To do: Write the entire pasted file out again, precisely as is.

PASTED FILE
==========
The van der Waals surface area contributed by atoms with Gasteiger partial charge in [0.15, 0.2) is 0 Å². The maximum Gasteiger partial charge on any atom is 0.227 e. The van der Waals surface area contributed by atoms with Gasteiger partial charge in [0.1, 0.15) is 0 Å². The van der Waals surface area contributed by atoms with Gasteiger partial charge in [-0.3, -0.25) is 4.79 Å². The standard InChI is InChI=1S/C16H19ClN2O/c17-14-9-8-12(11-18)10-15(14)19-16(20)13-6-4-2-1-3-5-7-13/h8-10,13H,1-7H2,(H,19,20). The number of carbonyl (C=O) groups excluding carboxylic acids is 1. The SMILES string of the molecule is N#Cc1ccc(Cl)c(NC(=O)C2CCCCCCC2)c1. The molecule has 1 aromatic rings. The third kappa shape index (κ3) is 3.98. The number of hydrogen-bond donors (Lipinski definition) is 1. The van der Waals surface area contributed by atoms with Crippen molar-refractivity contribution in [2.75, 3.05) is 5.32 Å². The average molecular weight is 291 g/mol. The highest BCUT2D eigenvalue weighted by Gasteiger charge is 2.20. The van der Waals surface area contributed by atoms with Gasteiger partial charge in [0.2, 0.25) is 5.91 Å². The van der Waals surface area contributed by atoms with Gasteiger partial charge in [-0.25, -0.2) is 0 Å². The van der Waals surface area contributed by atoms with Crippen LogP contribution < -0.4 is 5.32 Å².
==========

The van der Waals surface area contributed by atoms with Gasteiger partial charge in [0.15, 0.2) is 0 Å². The maximum Gasteiger partial charge on any atom is 0.227 e. The van der Waals surface area contributed by atoms with Gasteiger partial charge in [0.1, 0.15) is 0 Å². The van der Waals surface area contributed by atoms with Gasteiger partial charge in [-0.3, -0.25) is 4.79 Å². The standard InChI is InChI=1S/C16H19ClN2O/c17-14-9-8-12(11-18)10-15(14)19-16(20)13-6-4-2-1-3-5-7-13/h8-10,13H,1-7H2,(H,19,20). The number of carbonyl (C=O) groups excluding carboxylic acids is 1. The SMILES string of the molecule is N#Cc1ccc(Cl)c(NC(=O)C2CCCCCCC2)c1. The molecule has 1 aromatic rings. The third kappa shape index (κ3) is 3.98. The number of hydrogen-bond donors (Lipinski definition) is 1. The van der Waals surface area contributed by atoms with Crippen molar-refractivity contribution in [2.75, 3.05) is 5.32 Å². The average molecular weight is 291 g/mol. The highest BCUT2D eigenvalue weighted by Gasteiger charge is 2.20. The van der Waals surface area contributed by atoms with Gasteiger partial charge in [0.2, 0.25) is 5.91 Å². The van der Waals surface area contributed by atoms with Gasteiger partial charge in [-0.25, -0.2) is 0 Å². The van der Waals surface area contributed by atoms with Crippen LogP contribution < -0.4 is 5.32 Å².